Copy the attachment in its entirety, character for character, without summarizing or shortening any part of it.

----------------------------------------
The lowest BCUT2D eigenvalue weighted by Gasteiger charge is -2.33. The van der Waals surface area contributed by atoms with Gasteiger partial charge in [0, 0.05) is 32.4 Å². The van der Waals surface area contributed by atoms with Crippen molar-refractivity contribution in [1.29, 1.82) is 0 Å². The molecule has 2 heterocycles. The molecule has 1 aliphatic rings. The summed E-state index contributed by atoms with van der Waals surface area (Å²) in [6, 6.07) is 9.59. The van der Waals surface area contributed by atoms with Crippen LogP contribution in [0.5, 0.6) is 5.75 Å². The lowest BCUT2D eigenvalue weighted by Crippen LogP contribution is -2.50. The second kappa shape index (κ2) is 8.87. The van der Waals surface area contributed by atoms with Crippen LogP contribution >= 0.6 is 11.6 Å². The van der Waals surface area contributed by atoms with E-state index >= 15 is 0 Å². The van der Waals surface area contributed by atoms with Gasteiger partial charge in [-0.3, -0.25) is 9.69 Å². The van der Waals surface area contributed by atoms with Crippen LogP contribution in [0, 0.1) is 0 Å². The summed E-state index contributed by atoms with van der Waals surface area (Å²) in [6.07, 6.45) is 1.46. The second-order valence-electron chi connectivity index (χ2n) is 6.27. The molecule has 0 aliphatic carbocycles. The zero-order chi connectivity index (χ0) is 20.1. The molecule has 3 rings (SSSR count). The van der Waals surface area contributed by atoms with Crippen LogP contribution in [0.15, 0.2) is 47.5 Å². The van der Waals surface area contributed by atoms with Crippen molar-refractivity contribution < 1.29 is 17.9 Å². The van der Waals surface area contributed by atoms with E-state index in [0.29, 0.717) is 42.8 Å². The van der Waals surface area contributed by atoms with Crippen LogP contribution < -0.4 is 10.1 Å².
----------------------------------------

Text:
The lowest BCUT2D eigenvalue weighted by Gasteiger charge is -2.33. The van der Waals surface area contributed by atoms with Gasteiger partial charge in [0, 0.05) is 32.4 Å². The van der Waals surface area contributed by atoms with Crippen molar-refractivity contribution in [1.29, 1.82) is 0 Å². The molecule has 2 heterocycles. The molecule has 1 aliphatic rings. The summed E-state index contributed by atoms with van der Waals surface area (Å²) in [6, 6.07) is 9.59. The van der Waals surface area contributed by atoms with Crippen LogP contribution in [0.5, 0.6) is 5.75 Å². The lowest BCUT2D eigenvalue weighted by Crippen LogP contribution is -2.50. The second kappa shape index (κ2) is 8.87. The van der Waals surface area contributed by atoms with Crippen LogP contribution >= 0.6 is 11.6 Å². The van der Waals surface area contributed by atoms with E-state index >= 15 is 0 Å². The van der Waals surface area contributed by atoms with Gasteiger partial charge in [-0.3, -0.25) is 9.69 Å². The van der Waals surface area contributed by atoms with Crippen LogP contribution in [0, 0.1) is 0 Å². The summed E-state index contributed by atoms with van der Waals surface area (Å²) in [6.07, 6.45) is 1.46. The second-order valence-electron chi connectivity index (χ2n) is 6.27. The molecule has 0 aliphatic carbocycles. The zero-order chi connectivity index (χ0) is 20.1. The molecule has 3 rings (SSSR count). The van der Waals surface area contributed by atoms with Crippen LogP contribution in [0.15, 0.2) is 47.5 Å². The van der Waals surface area contributed by atoms with Crippen molar-refractivity contribution < 1.29 is 17.9 Å². The van der Waals surface area contributed by atoms with E-state index in [0.29, 0.717) is 42.8 Å². The van der Waals surface area contributed by atoms with Crippen LogP contribution < -0.4 is 10.1 Å².